“Moore’s Law means performance doubles in a year and a half. Change at the rate of energy systems [around 3% a year] means doubling efficiencies, or halving the costs, in 35 years — a vastly longer timespan.”
Energy Transitions and Cost
One of the reasons new technologies take decades to diffuse through an economy is they generally cost more at the outset. As the new technology competes in the marketplace it becomes better and cheaper.
Cost is not just about the new technology being less expensive. Typically, it also adds more value.
When tractors began to displace horses on North American farms during the 1920s, other considerations besides cost per acre of plowing a field or threshing a bushel of grain played a role. For instance, farm boys back from the Great War were exposed to automobiles, tanks, planes – all manner of mechanization – and many were keen to leave behind the horse culture of their parents, to be seen by their rural peers as “modern.” Young farmers were ambitious and wanted to expand their operations – they could farm 320 acres with a tractor and combine compared to 160 with horses.
Thanks to Everett Rogers we understand that Innovators (who make up just over two per cent of the population), will pay more for a new technology because they place a very high value on novelty and innovation. This is why Innovators will pay two or three times as much for an electric vehicle or rooftop solar panels as other adopters.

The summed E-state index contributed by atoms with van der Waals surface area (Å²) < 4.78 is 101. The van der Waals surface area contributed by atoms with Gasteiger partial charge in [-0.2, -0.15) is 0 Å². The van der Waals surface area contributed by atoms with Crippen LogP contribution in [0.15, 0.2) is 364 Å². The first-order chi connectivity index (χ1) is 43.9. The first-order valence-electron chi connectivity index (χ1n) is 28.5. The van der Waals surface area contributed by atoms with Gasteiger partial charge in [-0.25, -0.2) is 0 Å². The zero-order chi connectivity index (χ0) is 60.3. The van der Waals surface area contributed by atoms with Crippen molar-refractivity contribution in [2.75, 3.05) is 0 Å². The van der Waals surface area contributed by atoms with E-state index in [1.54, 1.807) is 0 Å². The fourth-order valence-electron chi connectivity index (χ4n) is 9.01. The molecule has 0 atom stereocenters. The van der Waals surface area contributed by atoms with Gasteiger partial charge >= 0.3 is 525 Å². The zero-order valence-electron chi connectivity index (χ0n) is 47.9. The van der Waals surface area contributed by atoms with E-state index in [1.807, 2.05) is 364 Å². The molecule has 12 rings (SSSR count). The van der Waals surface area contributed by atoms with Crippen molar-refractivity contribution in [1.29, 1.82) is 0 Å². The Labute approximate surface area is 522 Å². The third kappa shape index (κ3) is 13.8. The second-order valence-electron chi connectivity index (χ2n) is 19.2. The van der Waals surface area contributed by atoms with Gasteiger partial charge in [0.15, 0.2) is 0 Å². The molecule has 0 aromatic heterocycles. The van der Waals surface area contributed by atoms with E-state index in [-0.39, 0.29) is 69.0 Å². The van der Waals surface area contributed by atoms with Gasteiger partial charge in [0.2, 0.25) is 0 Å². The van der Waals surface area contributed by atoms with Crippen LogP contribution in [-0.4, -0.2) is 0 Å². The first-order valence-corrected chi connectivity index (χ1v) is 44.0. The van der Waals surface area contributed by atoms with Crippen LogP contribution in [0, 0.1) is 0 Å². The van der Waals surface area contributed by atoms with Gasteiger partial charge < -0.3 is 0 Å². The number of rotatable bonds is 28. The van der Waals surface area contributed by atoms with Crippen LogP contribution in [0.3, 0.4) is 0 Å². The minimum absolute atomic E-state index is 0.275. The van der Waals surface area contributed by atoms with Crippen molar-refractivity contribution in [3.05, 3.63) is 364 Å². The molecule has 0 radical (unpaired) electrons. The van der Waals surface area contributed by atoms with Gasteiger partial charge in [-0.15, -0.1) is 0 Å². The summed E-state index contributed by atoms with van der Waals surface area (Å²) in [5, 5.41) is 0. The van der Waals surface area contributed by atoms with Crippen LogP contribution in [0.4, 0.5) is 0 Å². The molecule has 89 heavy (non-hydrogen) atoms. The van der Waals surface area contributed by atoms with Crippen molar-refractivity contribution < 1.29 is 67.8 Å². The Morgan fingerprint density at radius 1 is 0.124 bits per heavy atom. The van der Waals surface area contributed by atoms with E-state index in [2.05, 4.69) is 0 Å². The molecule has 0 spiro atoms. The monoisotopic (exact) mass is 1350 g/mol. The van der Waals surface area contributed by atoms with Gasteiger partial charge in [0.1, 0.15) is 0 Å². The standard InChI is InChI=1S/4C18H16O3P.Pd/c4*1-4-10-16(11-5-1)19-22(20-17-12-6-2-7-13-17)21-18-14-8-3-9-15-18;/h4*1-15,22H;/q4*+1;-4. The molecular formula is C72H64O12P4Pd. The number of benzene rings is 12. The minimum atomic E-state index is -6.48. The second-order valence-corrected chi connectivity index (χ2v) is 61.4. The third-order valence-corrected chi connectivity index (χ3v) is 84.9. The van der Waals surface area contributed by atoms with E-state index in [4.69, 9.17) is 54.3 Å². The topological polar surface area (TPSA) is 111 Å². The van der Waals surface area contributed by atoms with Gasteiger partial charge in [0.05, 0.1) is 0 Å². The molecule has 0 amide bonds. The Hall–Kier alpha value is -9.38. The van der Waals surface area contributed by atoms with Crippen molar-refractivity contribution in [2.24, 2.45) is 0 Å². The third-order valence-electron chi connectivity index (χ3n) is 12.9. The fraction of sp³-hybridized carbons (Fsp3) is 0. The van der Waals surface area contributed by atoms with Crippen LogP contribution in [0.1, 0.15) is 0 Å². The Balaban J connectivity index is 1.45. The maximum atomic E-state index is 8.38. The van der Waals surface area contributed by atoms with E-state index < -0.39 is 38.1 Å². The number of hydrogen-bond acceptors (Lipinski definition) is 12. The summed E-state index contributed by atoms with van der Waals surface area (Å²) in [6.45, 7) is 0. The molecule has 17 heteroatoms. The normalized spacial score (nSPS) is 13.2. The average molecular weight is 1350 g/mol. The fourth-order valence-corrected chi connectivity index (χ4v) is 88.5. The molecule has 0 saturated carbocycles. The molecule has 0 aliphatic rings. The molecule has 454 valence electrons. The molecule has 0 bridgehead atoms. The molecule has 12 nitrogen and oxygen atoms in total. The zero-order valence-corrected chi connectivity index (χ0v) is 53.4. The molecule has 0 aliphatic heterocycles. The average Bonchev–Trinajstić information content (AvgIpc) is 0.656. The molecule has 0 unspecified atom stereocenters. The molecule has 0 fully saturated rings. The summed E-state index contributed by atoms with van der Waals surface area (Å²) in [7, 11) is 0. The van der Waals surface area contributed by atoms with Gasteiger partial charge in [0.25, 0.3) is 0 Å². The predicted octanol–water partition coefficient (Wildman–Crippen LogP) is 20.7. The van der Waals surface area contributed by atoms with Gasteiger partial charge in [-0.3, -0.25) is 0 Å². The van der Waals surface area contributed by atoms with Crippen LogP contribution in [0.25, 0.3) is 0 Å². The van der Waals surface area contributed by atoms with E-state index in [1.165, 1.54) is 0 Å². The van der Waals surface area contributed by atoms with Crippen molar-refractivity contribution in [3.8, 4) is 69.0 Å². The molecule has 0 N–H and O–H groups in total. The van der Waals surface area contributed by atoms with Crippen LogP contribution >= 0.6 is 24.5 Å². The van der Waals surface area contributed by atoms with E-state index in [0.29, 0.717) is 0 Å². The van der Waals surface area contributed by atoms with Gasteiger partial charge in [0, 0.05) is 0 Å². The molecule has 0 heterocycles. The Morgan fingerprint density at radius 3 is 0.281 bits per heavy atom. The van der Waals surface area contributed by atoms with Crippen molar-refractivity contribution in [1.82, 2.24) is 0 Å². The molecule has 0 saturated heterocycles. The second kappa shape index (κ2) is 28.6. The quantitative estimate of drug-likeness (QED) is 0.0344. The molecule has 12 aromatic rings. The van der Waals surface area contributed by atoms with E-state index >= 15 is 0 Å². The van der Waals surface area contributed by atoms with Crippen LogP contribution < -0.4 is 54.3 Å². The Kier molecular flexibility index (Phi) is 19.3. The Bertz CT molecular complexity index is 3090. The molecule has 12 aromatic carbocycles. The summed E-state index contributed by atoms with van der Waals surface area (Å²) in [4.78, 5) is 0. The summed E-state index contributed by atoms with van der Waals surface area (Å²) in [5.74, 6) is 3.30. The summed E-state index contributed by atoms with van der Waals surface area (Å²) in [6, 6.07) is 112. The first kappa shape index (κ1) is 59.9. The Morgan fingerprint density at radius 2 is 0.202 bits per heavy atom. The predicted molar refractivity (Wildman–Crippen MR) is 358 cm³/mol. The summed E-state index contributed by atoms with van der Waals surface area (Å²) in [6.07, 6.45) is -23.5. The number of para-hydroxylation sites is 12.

Early Adopters are willing to play a smaller price premium than Innovators and require more value for their investment.
As costs drop and value increases, more and more people will adopt the new technology, which travels up the technology diffusion bell curve through Early Majority, Late Majority, and Laggards until the new technology becomes dominant.
Energy Transitions and Complexity
“Ultimately mass adoption of renewable energy would re quire a fundamental reshaping of our modern energy infrastructure,” Smil wrote in a 2014 Scientific American article. He could have added, And every human activity that relies upon energy.
A utility executive used this analogy in an interview to explain the changes required of electrical utilities. Remember 30 years ago when all anyone had was a landline telephone? That simple system evolved into the complex and technically sophisticated telecommunications network capable of handling cell service, VOIP, landlines – basically every type of communications device you can imagine plus Internet service and television.